Theoretical Ecology Lab Tea

The Theoretical Ecology Lab Teas are designed to be informal meetings for members of the research groups of Simon Levin, Steve Pacala, Henry Horn, and Andy Dobson to give talks on their current research and receive feedback from their audience. The talks are usually 30 minutes, including the question and answer sessions, scheduled on Wednesdays at 1.30 PM. Additionally, other members of the Princeton University community and visitors are welcome to attend and to give presentations.

Talk schedules and email lists are maintained by Adrian de Froment and Jeanne DeNoyer. Please contact adriande[at]princeton[dot]edu or jdenoyer[at]princeton[dot]edu to have your name added to the labtea email list so that you can receive reminders about upcoming lab teas.

To view previous schedules and summaries, go to:

    Fall 2002     Spring 2003
    Fall 2003     Spring 2004
    Fall 2004     Spring 2005
    Fall 2005     Spring 2006     Summer 2006
    Fall 2006     Spring 2007
    Fall 2007

To view the latest schedule, click here.


Spring 2008

Wednesday February 6th at 1.30pm
Parviez Hosseini
Wednesday February 13th at 1.30pm
Wilfred Ndifon
Wednesday February 20th at 1.30pm
Eili Klein
Wednesday February 27th at 1.30pm
no labtea - lunch for visiting speaker in Eno 209
Wednesday March 5th at 1.30pm
Ryan Chisholm
Wednesday March 12th at 1.30pm
Bethany Bradley
Wednesday March 19th at 1.30pm

Wednesday March 26th at 1.30pm
Blake Suttle
Wednesday April 2nd at 1.30pm
Yude Pan
Wednesday April 9th at 1.30pm
Ryan Chisholm
Wednesday April 16th at 1.30pm

Wednesday April 23rd at 1.30pm

Wednesday April 30th at 1.30pm
Michael Desai
Wednesday May 7th at 1.30pm
Liliana Salvador
Wednesday May 14th at 1.30pm
Michael Raghib
Wednesday May 21st at 1.30pm
Ray Dybzinski

Titles and abstracts
(posted approximately one week before the talk):

Weds Sept 26 1.30pm

Parviez Hosseini

Disease in a Community Context: Pathogen-induced reversal of native dominance in California grasslands.

[back to schedule]

Weds Feb 13th 1.30pm

Wilfred Ndifon

On the use of hemagglutination-inhibition for influenza surveillance: some theoretical considerations and implications for quantifying influenza virus’ antigenic evolution

The World Health Organization’s global influenza surveillance program routinely uses data obtained by means of the hemagglutination-inhibition (HI) assay to inform the prediction of influenza viruses that will be prevalent (or dominant) in future influenza seasons. The program has been fairly successful in predicting dominant influenza viruses with epidemic potential. However, there have been a number of failures that could have had devastating consequences if the missed dominant viruses had pandemic potential. In order to reduce the chances of such failures, there is great need for improvement in the interpretation of HI data. To that end, the kinetics of HI was investigated theoretically and a mathematical equation that illuminates the dependence of HI data on the values of key experimental parameters (e.g., the concentration of virus and the avidity of antibody for virus) was derived. The derived equation predicts, among other things, that the most commonly-used HI-based method of quantifying influenza virus’ antigenic evolution, namely the normalized heterologous HI titer (NHT), depends on non antigenically-relevant experimental parameters, much more so than does the Archetti-Horsfall method (AHM). This prediction is in line with previous empirical evidence and it suggests that the AHM should be the preferred method of quantifying influenza virus’ antigenic evolution. When applied to HI data on the antigenic evolution of influenza viruses during the period from 1933 to 2006, both the AHM and the NHT predict statistical patterns of antigenic evolution that are qualitatively similar on short time scales, but different on longer time scales.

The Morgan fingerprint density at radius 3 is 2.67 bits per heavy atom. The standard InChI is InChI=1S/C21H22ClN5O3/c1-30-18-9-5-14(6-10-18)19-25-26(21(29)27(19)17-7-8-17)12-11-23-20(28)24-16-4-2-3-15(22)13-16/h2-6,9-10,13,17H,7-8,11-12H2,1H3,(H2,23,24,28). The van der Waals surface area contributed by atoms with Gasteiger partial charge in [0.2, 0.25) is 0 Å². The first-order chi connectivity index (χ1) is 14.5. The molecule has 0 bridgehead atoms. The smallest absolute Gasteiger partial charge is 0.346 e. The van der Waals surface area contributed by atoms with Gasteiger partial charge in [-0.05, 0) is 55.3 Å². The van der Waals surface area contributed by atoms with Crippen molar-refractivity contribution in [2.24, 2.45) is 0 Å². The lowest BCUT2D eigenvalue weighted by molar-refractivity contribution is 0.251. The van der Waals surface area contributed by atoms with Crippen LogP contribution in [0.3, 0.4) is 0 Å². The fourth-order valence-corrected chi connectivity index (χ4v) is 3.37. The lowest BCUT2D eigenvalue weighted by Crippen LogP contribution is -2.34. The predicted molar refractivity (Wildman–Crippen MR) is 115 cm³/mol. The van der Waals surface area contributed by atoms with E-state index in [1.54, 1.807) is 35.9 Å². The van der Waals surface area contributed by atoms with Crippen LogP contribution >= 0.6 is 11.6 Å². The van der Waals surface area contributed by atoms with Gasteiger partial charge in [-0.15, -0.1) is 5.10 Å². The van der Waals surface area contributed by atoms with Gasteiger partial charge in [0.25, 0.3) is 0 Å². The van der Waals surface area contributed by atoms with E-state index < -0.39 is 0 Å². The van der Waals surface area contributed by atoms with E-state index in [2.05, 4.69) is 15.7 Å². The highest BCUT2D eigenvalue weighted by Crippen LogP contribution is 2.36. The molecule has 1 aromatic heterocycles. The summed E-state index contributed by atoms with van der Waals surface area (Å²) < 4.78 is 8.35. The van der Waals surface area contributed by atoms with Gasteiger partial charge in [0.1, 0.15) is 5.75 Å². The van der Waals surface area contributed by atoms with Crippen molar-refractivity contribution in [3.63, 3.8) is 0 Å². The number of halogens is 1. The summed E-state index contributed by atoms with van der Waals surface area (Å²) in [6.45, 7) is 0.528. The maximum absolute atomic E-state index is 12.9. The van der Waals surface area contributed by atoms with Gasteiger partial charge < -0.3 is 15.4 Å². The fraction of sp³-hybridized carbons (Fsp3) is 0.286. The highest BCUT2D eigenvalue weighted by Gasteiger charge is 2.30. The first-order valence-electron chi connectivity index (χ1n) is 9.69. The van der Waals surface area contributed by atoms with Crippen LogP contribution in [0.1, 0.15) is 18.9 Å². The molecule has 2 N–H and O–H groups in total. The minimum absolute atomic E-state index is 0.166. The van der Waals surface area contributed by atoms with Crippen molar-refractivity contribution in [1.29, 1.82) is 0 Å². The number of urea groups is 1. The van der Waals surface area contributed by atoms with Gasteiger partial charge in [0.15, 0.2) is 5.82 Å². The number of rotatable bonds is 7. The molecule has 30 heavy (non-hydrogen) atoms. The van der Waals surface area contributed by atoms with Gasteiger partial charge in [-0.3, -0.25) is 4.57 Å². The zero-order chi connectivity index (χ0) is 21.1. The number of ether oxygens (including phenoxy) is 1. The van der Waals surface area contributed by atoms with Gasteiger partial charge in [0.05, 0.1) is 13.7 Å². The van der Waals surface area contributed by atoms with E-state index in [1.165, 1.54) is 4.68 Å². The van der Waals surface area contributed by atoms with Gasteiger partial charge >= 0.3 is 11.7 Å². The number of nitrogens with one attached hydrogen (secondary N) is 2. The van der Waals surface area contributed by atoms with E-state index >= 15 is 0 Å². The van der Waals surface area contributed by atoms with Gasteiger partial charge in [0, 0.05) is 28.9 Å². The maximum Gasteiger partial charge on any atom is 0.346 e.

[back to schedule]

Weds Feb 20th 1.30pm

Eili Klein

Hospital-acquired infections with Staphylococcus aureus, especially methicillin-resistant S. aureus (MRSA) infections, are a major cause of illness and death and impose serious economic costs on patients and hospitals. I will discuss the recent magnitude and trend of these infections, as well as policy problems and options in controlling the emergence and spread of new resistant infections

[back to schedule]

Weds Sept 26 1.30pm

Ryan Chisholm

[back to schedule]

Weds Mar 12th 1.30pm

Bethany Bradley

[back to schedule]


Last updated 2nd January 2008